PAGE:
On September 9, 1839, the HMS Beagle sailed into this harbour while surveying the area. John Clements Wickham named the region "Port Darwin" in honour of former shipmate Charles Darwin. The settlement was known as Palmerston after 1869, but renamed Darwin in 1911.
The capital city of the Nothern Territory, has grown from a pioneer outpost and small port into one of Australia's most modern, multicultural and liveable cities. Damaged by Japanese air raids during World War II, and again by Cyclone Tracy in 1974, the city has been almost entirely rebuilt twice. Proximity to Indonesia makes it Australia's Asian gateway, and the tropical climate results in Wet Season heavy rainfall, spectacular lightning displays and greening of the landscape.
Tourism has grown to be one of the city's largest industries with tours to Kakadu National Park, Litchfield National Park and Katherine Gorge in Nitmiluk National Park high on visitor's list of destinations. Most tourists arrive during the cooler dry season from April to September.
The Darwin Symphony Orchestra is among the city's cultural centerpieces, and the Darwin Entertainment Centre is the city's main concert venue with theatre and orchestral performances. The Darwin Convention Centre, opened in July 2008, is part of a $1.1 billion Darwin Waterfront project. Skycity Darwin is the city's one gaming casino.
The Indo-Pacific Marine & Australian Pearling Exhibition houses an aquarium with living coral and complementary sea life. The Northern Territory Museum and Art Gallery present the history of the area, including Cyclone Tracy exhibits and boats of the Pacific Islands. The Darwin Military Museum tells the story of the Japanese air raids on Darwin during WWII. Scenes in the movie Australia depict the attack. The Darwin Festival and the Darwin Fringe Festival are annual events. A range of art galleries include local Aboriginal artworks.
Local and visiting musical bands can be heard at venues including the Darwin Entertainment Centre, Happy Yess, and Brown's Mart Theatre. The annual May music festival, Bass in the Grass, is very popular with youth from the surrounding area. Artists such as Jessica Mauboy and The Groovesmiths call Darwin home.
Mitchell Street in the central business district is lined with nightclubs, takeaways, and restaurants. This is the city's entertainment hub. There are several small theatres, three cinema complexes (CBD, Casuarina, and Palmerston), and the Deckchair Cinema, an open-air cinema which operates through the dry season, from April to October, screening independent and arthouse films.
Getting here, getting around
Darwin International Airport, in Marrara, is Darwin's airport, which sharing its runways with the Royal Australian Air Force's RAAF Base Darwin.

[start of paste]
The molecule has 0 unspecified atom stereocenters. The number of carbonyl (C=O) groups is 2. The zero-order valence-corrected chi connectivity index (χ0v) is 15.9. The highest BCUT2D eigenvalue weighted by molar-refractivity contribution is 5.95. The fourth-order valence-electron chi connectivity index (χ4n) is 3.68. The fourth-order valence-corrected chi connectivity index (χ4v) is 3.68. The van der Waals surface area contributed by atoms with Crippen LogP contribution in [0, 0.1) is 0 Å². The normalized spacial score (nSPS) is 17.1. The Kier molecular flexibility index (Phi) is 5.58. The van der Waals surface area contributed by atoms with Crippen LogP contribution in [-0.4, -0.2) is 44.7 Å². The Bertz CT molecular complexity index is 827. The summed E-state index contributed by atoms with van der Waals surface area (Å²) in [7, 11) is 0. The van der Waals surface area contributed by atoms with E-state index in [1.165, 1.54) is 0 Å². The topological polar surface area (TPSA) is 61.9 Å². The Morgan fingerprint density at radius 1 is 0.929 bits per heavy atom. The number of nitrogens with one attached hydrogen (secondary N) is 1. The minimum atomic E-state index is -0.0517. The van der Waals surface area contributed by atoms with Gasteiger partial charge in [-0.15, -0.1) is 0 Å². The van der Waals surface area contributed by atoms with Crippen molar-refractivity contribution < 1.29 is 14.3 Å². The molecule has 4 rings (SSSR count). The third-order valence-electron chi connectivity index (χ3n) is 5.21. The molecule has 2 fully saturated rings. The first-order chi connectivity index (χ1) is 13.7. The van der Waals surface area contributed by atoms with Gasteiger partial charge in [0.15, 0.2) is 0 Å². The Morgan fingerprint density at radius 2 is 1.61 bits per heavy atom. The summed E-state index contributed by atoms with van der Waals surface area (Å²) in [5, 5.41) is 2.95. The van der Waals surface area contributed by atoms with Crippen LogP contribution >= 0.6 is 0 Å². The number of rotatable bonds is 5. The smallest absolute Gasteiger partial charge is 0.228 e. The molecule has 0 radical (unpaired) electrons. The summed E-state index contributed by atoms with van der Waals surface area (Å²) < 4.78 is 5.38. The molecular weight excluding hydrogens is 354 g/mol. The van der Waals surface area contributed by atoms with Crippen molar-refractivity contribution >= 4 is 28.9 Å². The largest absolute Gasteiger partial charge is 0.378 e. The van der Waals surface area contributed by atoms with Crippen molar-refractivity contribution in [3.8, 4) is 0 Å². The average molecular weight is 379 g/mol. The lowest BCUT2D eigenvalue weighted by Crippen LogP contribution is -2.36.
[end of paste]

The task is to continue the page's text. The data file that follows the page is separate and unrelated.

Darwin can be reached via the Stuart Highway which runs the length of the Northern Territory from Darwin through Katherine, Tennant Creek, Alice Springs and on to Adelaide. The greater Darwin area is served by Darwinbus and various contracted bus operators,
Ferries leave from Port Darwin to island locations, mainly for tourists. The SeaLink Northern Territory ferry has service to Mandorah and the Tiwi Islands from Cullen Bay.
Darwin has no commuter rail system, but The Ghan passenger rail service links Darwin to Adelaide by way of Alice Springs two to three times per week depending on the season.
Throb Nightclub and the gay-friendly venues are located in the area on and around Mitchell, Smith and Knucky Streets in downtown Darwin City, the city's busiest commercial strip.
Currency and Money
The local currency is the Australian dollar. You shouldn’t have trouble finding ATMs in most urban areas.
Media & Resources
DNA is the national glossy magazine with some very impressive photography.
Tourism Top End has a Darwin Visitor Centre at the corner of Smith and Bennett Streets, Darwin City, and a helpful website about the city and surrounding areas.
For some downtown hotel and guesthouse suggestions, see our map and listings pages.
Bogart's Bar & Grill (52 Gregory St, Parap), local institution, comfy cocktail lounge and restaurant, live music.
The Cavenagh -aka "The Cav" (12 Cavenagh St), gay-popular restaurant, cafe, bar and bottleshop; breakfast, lunch and dinner, snacks, wines. The Gay Men's Pride group gathers here for Thursday Drinks at 5pm and for brunch at 10:30am on first Sundays of the month. Also there are full ensuite motel rooms and a pool.
Deck Bar (22 Mitchell St), restaurant and bar, cocktails, 80+ beers, brunch, large outdoor patio space/ beer garden, Asian-style tapas, lunch/dinner; mixed gay-friendly crowd, open day and night every day.
Throb (64 Smith St, level 1), the only LGBT nightclub in the Territory, open 11pm-4:30am Friday and Saturday nights only, elaborate late night drag shows.
Viva La Vida (48-50 Smith St), gay-friendly wine and tapas bar, breakfast to dinner all day menu; gay pride special events.